• Richard Parrish

Let Go And Let God



Letting go is easier said than done. You don’t get through life without learning to let go of things.


Parents understand the anguish of letting go of their child, releasing her or him to encounter a frightening world. Those rejected by a spouse, who no longer want to be married, experience the struggle of letting go.


Sooner or later each of us encounters situations beyond our control. The longer we hold on to that which is outside of our means, efforts, or resources to change, can be frustrating.


You may be familiar with the phrase: “Let go and let God!” Sounds right, doesn’t it? After all, to let God solve our problem, deliver us from our mess, and help us handle the awkwardness and painfulness that is associated with “letting go,” is what we want.


So, why is letting go so hard?


One reason is: To “let God” requires me to “let go,” first. And, “letting go” can be frightening. Relinquishment requires trust.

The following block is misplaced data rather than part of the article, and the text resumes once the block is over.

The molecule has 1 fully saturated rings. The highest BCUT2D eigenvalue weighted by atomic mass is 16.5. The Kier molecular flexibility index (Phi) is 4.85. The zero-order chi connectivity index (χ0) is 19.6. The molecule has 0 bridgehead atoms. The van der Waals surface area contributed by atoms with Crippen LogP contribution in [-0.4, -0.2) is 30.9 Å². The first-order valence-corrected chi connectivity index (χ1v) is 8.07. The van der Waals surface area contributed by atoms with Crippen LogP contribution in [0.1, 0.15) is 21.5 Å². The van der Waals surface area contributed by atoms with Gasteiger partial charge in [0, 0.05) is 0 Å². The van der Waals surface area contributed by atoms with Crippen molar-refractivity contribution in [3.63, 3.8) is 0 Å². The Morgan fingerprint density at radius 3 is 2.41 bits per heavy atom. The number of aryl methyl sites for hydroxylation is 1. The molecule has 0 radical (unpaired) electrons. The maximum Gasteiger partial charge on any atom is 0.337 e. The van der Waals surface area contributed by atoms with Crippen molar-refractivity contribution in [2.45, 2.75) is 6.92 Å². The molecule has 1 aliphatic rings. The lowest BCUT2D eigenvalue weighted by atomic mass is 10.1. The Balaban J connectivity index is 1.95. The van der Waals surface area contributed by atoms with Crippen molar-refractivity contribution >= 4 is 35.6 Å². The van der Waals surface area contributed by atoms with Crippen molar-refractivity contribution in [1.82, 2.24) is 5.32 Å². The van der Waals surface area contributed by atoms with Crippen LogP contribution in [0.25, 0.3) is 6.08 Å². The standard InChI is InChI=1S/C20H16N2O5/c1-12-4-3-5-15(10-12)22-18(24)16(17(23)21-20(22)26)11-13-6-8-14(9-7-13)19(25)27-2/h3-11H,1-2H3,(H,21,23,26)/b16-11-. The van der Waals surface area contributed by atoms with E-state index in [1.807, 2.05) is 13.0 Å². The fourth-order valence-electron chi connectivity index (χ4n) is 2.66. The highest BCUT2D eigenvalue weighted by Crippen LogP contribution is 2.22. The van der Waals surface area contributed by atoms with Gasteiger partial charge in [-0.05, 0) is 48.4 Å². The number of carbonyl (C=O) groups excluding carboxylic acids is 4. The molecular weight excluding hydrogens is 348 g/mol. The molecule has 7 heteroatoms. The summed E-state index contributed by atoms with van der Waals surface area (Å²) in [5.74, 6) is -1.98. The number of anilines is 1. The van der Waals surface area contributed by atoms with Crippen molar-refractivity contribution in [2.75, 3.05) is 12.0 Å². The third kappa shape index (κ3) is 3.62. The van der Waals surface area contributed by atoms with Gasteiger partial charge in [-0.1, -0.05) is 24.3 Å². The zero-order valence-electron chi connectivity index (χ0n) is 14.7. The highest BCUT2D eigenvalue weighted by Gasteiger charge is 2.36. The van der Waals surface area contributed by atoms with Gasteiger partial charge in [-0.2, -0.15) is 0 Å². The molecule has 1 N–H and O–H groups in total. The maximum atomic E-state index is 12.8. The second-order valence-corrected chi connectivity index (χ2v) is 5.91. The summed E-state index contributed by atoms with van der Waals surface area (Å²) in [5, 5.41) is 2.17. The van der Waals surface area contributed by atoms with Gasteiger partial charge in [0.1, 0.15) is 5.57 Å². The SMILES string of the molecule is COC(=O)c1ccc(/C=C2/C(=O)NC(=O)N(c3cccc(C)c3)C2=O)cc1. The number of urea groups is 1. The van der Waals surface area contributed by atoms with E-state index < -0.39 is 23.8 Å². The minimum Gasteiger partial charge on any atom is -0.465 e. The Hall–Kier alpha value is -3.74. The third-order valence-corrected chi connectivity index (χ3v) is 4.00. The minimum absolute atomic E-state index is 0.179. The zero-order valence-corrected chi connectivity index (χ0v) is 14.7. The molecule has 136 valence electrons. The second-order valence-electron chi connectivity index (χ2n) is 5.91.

Am I confident that God loves my child more than I care for him or her? Am I assured – despite the pain of rejection I’m feeling – that God accepts and loves me unconditionally and forever?


Another reason is: To “let God” requires me to confront my fear, pride and sense of entitlement, my resentments, and other base attributes that cling to me. The author of Hebrews admonishes us:


“…let us also lay aside every weight and the sin that clings so closely, and let us run with perseverance the race that is set before us, looking to Jesus the pioneer and perfecter of our faith…” [1]

Consider the word “let.” It denotes my cooperation with God’s desire. I confess: Too often I say I want to “let God,” but I’m still unwilling to cooperate with a higher purpose than mine. I want the weight to lift, but not enough to let go – to trust that God indeed has my back!


What do we need to let go of? What’s weighing us down? Are we ready to cooperate with God’s purpose, acknowledge our fear, humble ourselves and confess our sins, and “let go and let God?”


[1] The Holy Bible: New Revised Standard Version (Nashville: Thomas Nelson Publishers, 1989), Heb 12:1–2.